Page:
Consejo approves new Cava category

Cava’s governing body has approved a new single vineyard classification for the Spanish sparkling wine designed to flag up the country’s best expressions.

The new classification will be called Cava de Paraje Calificado, meaning “qualified single estate Cava”.

Speaking to db, Consejo Regulador president Pedro Bonet said: “The category has been born and we’re in the process of developing the regulations that will support it.”

According to Bonet, the Consejo will convene before the end of harvest in late August to put the finishing touches on the regulations governing the new quality designation.

He anticipates labels bearing the term “Cava de Paraje Calificado” or “Qualified Single Estate Cava” will be available to producers by late 2016.

Perdo Bonet

Perdo Bonet, president of the Cava Consejo Regulador

Of the 30m bottles of premium Cava produced annually, Bonet estimates producers have 450,000 bottles of ultra-premium wine awaiting the new labels.

“In two to four years we will have 1.5m bottles of qualified single estate cava available, 1.2% of total Cava production.

“If ultra-premium Cava reaches 2% of total export sales of 7.5m, we’ll consider it an absolute success,” said Bonnet, who, in addition to his role as president of the Cava Consejo Regulador, is also director of Communications for Freixenet.

In terms of vineyard area, Bonet estimates there are 40,000 hectares in production that will meet the strict requirements of the new classification.

The rules governing the single vineyard quality designation will include specifics of climate and soil and production methods including a 36-month aging period.

“Many brands have produced ultra-premium single vineyard cavas for decades. Once the wines are approved, they can be immediately released on the market,” said Bonet.

Among them include producers Gramona, Juvé & Camps, Cavas Recaredo and Casa Sala, the historic estate belonging to Freixenet.

The new classification is likely to level the playing field for smaller producers by several factors.

Drawing a parallel to the rise of grower Champagne, Bonet said: “There’s no doubt that they can produce at this level, but their challenge will be to demonstrate consistency in the face of difficult harvests.”

As part of the initiative, Bonet will organise tastings for the Institute of Masters of Wine in London and conduct a masterclass at the Cava Experience in New York designed to introduce the trade and opinion leaders to the charms of ultra-premium cava.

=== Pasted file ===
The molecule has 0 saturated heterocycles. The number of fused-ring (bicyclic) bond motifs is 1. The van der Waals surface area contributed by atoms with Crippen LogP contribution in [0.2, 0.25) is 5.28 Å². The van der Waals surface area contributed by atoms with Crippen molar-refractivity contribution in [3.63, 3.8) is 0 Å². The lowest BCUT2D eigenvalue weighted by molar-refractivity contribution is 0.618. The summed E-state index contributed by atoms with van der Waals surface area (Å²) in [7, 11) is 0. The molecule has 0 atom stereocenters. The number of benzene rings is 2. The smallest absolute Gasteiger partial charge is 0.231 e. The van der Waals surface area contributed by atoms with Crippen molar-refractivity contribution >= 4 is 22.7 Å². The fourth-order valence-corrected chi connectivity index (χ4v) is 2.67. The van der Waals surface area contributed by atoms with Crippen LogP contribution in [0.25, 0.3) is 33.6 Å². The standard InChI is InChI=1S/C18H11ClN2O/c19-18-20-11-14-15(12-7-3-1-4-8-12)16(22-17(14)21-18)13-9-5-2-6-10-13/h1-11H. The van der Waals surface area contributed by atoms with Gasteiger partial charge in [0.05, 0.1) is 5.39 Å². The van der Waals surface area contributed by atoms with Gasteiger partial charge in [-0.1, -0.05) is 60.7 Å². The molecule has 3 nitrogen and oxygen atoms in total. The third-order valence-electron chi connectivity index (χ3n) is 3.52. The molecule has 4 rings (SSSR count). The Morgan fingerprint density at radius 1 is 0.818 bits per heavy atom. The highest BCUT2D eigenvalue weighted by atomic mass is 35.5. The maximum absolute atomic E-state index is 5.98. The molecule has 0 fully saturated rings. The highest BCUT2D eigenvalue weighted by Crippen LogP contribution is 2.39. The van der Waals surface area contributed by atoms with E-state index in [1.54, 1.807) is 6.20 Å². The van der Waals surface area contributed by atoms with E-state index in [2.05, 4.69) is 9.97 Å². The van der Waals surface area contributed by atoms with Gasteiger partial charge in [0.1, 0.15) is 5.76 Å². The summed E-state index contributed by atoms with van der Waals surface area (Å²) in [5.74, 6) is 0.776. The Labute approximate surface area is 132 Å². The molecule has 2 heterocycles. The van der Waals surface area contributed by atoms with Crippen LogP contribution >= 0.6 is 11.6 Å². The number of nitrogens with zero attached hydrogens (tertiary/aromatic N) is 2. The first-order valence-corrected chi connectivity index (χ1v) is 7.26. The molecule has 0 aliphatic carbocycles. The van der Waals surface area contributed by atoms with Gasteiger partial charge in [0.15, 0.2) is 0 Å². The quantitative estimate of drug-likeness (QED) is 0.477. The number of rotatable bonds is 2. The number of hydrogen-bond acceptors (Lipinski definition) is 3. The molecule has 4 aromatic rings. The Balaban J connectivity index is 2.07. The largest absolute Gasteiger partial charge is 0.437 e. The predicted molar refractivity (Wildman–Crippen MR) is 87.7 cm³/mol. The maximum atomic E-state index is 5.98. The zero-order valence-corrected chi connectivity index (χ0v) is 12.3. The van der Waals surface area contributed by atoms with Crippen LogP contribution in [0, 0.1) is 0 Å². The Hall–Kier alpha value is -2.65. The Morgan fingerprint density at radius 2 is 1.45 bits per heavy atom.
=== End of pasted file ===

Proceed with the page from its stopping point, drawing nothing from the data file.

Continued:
When asked about the recent efforts of the Raventos family to establish a new DO called Conca del Riu Anoi, Bonet told db: “It’s not easy for one brand to become an appellation.”

2 Responses to “Consejo approves new Cava category”

  1. Rich Reader says:

    Does an appellation contain multiple D.O.s?

  2. Allen Murphey says:

    Bravo! There are many excellent Cavas that are produced in Spain. Creating this classification will go a long way in elevating these wines to another level quality. In the US, Cava has always been considered a value wine where consumers were more interested in price rather than perceived quality. Some actually have found that Cava can be both price and quality worthy.

    The notion of creating D.O.s can be a daunting task, and history has shown that an appellation designation given to a single vineyard is almost unheard of. Chateau Grillet in the Rhone Valley is the only one that leaps to mind. Most are awarded based on geology of the land: soil composition, bodies of water, mountains, etc. These conditions help to create natural boundaries. Apellations should be created when a specific region demonstrates the ability to produce wines of superior quality, and has distinct nuance that separates itself from its neighbors. The other fly in the ointment that often poses the greater problem, is the politics involved when the proposed boundaries are introduced for approval. Some owners may not have all their vineyard holdings included. Some may not be included at all.

    In the end, the cream always rises to the top – quality makes itself known. The primary focus should be in elevating the perception of Cava as a cheap alternative to Champagne, to that of, dare I say, a rival?

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